Social partnerships have been in existence from as early as the 1980s but have been mostly implemented when financial trouble arises. Research shows that social partnership came about in Ireland when they were in an economic predicament. This can be clearly demonstrated when Eileen Connolly (2007) states that:
For nearly 20 years the Irish State has engaged in a process if social concentration that has produced tri-annual agreements between the social partners and the government. Beginning in 1987 as a response to economic crisis, Irish ‘social partnership’ has received international attention because it has been closely associated with the spectacular success of the Irish economy. The economic success of Ireland’s development model, had, by the end of the 1990s, produced virtually full employment and budget surpluses. (p.3).
Ireland was able to transform from one of the poorest countries in Europe to one of the richest in fifteen (15) years. The country’s economic transformation was done in the time of the institutionalization of social partnership which was done through three-year collective agreements (Baccaro & Simoni, p.1). The economic success of Ireland can be attributed to implementation of social partnerships which laid the foundation for economic growth.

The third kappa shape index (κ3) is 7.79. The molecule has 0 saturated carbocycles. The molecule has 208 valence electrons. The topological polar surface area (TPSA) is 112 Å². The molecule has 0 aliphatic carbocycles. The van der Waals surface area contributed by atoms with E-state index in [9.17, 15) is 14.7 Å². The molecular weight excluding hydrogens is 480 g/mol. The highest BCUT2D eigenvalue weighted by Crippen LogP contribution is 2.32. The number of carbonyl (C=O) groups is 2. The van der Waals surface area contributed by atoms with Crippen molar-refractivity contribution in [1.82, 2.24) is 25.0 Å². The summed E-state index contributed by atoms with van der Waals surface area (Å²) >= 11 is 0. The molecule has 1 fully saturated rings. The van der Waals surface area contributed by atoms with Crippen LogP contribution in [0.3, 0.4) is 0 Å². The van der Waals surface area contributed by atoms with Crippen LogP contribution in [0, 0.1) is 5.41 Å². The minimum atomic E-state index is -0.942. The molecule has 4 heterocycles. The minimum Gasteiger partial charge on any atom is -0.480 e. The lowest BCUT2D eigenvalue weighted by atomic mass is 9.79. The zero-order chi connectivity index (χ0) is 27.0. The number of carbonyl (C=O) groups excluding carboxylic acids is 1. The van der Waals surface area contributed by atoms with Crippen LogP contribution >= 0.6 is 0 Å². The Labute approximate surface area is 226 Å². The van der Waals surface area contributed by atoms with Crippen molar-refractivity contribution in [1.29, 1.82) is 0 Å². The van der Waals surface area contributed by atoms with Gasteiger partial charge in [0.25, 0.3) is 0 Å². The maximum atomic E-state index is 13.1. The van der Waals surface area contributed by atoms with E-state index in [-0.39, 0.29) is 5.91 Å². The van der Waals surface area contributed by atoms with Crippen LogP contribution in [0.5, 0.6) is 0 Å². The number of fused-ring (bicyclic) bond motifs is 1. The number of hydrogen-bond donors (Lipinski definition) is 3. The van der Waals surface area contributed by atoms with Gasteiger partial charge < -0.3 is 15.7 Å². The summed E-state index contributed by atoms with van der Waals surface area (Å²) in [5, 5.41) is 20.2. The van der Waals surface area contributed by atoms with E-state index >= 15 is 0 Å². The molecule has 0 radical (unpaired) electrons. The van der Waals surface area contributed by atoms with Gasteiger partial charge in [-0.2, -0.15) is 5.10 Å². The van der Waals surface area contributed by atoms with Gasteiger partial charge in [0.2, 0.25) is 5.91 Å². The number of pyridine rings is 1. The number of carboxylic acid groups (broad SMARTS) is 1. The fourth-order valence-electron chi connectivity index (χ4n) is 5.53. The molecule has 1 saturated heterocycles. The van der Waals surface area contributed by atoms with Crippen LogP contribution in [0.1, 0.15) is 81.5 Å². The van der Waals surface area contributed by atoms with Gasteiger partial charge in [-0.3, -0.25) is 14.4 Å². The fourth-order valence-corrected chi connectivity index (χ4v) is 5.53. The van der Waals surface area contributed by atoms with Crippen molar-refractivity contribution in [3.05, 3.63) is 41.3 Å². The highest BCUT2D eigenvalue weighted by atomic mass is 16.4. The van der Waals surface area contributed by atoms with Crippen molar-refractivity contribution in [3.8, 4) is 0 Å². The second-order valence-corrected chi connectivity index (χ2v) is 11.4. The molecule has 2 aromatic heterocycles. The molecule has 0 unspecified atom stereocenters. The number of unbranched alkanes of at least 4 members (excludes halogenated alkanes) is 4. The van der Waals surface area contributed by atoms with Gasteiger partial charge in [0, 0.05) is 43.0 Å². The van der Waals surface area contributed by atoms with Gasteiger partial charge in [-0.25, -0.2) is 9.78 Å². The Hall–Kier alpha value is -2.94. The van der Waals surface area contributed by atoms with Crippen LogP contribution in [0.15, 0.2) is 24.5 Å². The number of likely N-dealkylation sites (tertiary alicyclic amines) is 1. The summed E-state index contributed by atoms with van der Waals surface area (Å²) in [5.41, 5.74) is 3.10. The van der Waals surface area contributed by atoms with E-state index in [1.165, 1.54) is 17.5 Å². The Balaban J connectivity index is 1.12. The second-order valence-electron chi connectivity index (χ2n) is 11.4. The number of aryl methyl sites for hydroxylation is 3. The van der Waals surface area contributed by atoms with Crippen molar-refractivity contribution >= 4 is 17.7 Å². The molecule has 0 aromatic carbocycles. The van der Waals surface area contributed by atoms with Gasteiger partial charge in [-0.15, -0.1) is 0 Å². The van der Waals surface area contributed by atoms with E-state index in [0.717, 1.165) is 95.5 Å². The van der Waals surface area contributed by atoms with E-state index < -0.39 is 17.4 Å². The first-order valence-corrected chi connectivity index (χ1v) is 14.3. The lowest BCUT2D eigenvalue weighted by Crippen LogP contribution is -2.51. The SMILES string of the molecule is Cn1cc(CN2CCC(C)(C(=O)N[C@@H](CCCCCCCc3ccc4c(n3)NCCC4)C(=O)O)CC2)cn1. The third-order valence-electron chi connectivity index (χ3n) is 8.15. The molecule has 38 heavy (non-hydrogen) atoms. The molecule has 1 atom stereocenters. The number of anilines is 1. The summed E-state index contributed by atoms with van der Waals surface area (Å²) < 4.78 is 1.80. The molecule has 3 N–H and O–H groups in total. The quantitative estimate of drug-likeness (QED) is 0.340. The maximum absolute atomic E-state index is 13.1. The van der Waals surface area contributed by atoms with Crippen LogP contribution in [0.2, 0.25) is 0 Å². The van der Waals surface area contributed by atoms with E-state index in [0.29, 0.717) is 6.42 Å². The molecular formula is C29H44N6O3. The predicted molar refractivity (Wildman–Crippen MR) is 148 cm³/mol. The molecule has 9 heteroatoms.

Connolly (2007) also noted that Social partnership has immensely impacted on the success of Ireland’s achievement by creating a “stable context for economic growth; it builds consensus for difficult policy decisions avoiding social and industrial strife; and it provided a predicable policy environment for business and FDI.” Ireland was able to capitalize on the other various aspects that fostered and encouraged growth including “the availability of EU funds; increasing levels of foreign investment; investment in education; and a political culture which was open to internationalization.”(p.3).
Further research done by Clark, Lorraine & Shipway (2013) found that “Public Social Partnerships originate from Italy where the public and third sectors have jointly developed, designed and delivered services which are focused on improving outcomes for service users in relation to services that the public sector is looking to commission.”(p.1).
“Public social partnership involves public and third party sector bodies co-designing services or interviews to deliver agreed outcomes. This approach encourages effective partnership working across various sectors, places the third party sector at the heart of the service design and delivery and explicitly at emphasis outcomes rather than activity (Clark, Lorraine & Shipway, 2013, p.1). The Public Social Partnership concept was first piloted in Scotland in 2006 which later had a positive outcome for the country.
Ireland was used as an example of how the social partnership model can be implemented for other countries to follow because it focused more on “inclusive policy development”. Connolly (2007) explained that:
As discovered from Ireland’s own...